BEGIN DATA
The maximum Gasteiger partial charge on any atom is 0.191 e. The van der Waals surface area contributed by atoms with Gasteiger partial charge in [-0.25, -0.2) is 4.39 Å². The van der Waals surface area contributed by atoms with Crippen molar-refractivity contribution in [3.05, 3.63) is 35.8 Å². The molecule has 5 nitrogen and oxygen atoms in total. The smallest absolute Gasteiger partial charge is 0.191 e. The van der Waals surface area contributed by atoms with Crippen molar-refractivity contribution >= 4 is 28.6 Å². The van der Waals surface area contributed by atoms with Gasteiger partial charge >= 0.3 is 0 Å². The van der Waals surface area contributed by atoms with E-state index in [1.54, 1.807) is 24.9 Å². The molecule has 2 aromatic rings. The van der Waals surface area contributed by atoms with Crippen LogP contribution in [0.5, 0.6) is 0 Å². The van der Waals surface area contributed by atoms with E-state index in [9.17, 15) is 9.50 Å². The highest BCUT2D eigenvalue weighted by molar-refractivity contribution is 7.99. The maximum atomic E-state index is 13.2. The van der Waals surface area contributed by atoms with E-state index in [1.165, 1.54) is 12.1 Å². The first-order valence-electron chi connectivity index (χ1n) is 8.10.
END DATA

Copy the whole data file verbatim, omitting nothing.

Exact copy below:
The maximum Gasteiger partial charge on any atom is 0.191 e. The van der Waals surface area contributed by atoms with Gasteiger partial charge in [-0.25, -0.2) is 4.39 Å². The van der Waals surface area contributed by atoms with Crippen molar-refractivity contribution in [3.05, 3.63) is 35.8 Å². The molecule has 5 nitrogen and oxygen atoms in total. The smallest absolute Gasteiger partial charge is 0.191 e. The van der Waals surface area contributed by atoms with Crippen molar-refractivity contribution >= 4 is 28.6 Å². The van der Waals surface area contributed by atoms with Gasteiger partial charge >= 0.3 is 0 Å². The van der Waals surface area contributed by atoms with E-state index in [1.54, 1.807) is 24.9 Å². The molecule has 2 aromatic rings. The van der Waals surface area contributed by atoms with Crippen LogP contribution in [0.5, 0.6) is 0 Å². The van der Waals surface area contributed by atoms with E-state index in [9.17, 15) is 9.50 Å². The highest BCUT2D eigenvalue weighted by molar-refractivity contribution is 7.99. The maximum atomic E-state index is 13.2. The van der Waals surface area contributed by atoms with E-state index in [1.165, 1.54) is 12.1 Å². The first-order valence-electron chi connectivity index (χ1n) is 8.10.